Chincoteague looking for new drinking water, mass transit in Pittsylvania and other Va. headlines
Chincoteague looking for new drinking-water wells
Figuring out how widespread contamination at NASA’s Wallops Flight Facility from dangerous industrial chemicals used in firefighting foams that made their way into drinking water at the nearby island town of Chincoteague will take years, Sarah Rankin from the AP reports. The Eastern Shore tourist town known for the herds of wild ponies that live on nearby Assateague Island has spent $350,000 to buy property for new wells and to drill two test wells — money they hope NASA will reimburse along with the millions it’s expected to cost to develop the new wells.
Louisa zoning board says giant Confederate flag along I-64 violates code
Last March, the flag was erected by the Virginia Flaggers to honor Confederate soldiers, but the zoning administrator for the county has said the flagpole breaks a county code, CBS 19 reports.
According to the county’s zoning ordinance, other permitted buildings and structures are allowed a 60-foot maximum for height unless a zoning appeal or building permit is approved. The rule excludes certain sites such as silos, church spires and monuments. However, the county says the flagpole reaches 120 feet and claims the Virginia Flaggers didn’t seek approval before installing it.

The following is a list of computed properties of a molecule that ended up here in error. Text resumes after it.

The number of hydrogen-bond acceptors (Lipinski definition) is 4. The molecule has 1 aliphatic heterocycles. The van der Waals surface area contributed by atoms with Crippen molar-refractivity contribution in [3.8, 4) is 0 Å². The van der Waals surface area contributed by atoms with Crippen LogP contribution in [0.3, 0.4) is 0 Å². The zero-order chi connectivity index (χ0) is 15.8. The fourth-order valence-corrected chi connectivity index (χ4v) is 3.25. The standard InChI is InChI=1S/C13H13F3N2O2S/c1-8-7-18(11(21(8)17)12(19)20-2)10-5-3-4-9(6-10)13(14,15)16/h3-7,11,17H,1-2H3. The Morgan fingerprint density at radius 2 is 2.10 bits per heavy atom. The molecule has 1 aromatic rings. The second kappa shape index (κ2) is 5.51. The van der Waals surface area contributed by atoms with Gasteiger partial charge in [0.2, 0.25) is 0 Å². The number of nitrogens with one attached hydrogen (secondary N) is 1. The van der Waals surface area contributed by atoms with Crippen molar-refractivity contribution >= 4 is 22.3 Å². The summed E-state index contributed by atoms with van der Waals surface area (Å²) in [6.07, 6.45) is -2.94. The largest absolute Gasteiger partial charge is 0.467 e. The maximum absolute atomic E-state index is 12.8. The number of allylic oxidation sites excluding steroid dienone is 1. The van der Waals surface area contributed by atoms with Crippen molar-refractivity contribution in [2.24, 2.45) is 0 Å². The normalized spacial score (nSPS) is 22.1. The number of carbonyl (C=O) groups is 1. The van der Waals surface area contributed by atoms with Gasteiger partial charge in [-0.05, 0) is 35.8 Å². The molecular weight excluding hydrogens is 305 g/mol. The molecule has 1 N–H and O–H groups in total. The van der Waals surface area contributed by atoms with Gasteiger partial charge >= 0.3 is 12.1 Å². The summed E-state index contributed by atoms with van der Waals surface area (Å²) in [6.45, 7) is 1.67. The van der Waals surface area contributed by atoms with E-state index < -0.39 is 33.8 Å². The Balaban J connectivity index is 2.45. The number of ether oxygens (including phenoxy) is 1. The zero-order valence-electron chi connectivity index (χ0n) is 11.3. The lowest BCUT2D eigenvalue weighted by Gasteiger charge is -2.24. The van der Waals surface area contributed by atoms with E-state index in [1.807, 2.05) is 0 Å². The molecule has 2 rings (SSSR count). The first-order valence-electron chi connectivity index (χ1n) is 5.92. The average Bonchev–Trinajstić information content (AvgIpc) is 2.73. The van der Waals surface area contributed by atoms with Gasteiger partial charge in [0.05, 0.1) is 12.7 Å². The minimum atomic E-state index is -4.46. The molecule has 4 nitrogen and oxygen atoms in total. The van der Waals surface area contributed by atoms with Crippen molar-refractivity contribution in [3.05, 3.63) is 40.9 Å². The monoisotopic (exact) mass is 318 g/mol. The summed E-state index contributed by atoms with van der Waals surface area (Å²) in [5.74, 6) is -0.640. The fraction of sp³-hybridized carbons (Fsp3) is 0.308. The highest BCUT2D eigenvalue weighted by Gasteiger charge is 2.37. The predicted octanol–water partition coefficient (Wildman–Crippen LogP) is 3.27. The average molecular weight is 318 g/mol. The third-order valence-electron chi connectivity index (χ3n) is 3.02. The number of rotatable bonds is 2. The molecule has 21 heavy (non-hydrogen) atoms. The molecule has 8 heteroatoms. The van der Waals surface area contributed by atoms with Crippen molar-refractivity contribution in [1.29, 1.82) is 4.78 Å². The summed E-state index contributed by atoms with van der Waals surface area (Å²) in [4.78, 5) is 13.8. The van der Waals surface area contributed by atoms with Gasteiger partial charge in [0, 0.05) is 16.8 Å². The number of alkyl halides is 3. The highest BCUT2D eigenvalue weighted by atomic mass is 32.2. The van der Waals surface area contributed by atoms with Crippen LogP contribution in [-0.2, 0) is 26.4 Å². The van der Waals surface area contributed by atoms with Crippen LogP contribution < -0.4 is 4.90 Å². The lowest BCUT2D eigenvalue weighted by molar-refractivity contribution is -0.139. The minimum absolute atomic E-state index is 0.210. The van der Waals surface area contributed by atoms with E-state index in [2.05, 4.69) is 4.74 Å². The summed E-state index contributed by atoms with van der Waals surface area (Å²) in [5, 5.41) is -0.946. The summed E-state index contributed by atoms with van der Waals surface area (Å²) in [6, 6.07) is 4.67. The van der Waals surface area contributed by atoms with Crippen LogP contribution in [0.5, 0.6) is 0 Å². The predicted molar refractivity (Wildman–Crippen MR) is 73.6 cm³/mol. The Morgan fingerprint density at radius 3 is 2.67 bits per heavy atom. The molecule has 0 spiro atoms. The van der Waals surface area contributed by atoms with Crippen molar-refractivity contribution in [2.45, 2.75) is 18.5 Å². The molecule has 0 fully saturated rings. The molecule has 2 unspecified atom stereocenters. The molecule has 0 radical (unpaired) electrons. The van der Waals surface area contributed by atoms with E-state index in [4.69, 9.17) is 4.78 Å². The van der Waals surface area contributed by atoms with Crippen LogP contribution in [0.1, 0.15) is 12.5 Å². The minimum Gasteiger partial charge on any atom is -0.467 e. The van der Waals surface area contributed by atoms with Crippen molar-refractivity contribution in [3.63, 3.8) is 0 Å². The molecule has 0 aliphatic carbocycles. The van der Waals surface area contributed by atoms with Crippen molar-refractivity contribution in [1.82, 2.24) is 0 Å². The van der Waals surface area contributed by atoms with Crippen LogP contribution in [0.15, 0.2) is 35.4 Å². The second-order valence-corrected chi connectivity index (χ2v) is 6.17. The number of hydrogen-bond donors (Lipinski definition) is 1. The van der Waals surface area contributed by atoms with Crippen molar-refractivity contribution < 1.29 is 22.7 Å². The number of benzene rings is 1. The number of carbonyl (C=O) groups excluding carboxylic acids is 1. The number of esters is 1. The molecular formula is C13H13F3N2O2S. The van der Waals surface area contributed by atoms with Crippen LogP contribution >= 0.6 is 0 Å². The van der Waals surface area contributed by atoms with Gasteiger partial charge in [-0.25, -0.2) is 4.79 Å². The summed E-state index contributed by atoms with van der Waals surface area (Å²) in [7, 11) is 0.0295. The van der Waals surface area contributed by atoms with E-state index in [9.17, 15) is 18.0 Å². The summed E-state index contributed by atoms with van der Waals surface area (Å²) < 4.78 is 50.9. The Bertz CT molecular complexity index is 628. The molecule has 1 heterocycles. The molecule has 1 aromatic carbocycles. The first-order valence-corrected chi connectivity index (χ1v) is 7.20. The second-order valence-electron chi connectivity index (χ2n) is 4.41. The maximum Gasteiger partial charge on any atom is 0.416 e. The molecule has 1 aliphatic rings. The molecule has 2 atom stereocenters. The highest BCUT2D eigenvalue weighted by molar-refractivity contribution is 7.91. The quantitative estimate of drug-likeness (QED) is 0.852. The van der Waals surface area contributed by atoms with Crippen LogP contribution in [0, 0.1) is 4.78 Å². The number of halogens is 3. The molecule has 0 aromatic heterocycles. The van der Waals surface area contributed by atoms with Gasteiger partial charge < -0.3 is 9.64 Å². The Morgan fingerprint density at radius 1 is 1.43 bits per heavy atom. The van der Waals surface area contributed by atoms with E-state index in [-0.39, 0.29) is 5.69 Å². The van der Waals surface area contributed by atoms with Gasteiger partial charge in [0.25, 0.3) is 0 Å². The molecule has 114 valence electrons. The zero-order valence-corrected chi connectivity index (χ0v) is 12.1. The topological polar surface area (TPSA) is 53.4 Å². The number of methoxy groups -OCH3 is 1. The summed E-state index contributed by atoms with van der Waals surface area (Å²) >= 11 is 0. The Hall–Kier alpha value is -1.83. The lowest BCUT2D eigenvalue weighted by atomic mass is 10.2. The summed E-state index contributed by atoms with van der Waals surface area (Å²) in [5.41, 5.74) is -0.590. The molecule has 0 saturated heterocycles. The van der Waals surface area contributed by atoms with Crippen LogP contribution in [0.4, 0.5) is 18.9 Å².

Mass transit for Pittsylvania County?
The Danville Register & Bee’ Halle Parker reports that Danville Mass Transit Director Marc Adelman presented plans for 14-passenger vans owned by the city to begin routes along U.S. 29, with stops in Chatham, Gretna and Hurt.
The bus route would take residents as far south as Danville and as far north as Hurt for a $2 rate one-way. Riders would then be able to transfer to take a Danville bus in the city or an Altavista bus from Hurt.
Middle Peninsula oyster restoration project will be world’s largest
The Daily Press details ongoing work on what will be the largest “shellfish restoration project on the planet,” on the Piankatank River on the Middle Peninsula, according Andy Lacatell, Virginia Chesapeake Bay director for The Nature Conservancy in Richmond. “So, this is not just locally important, but globally important.”
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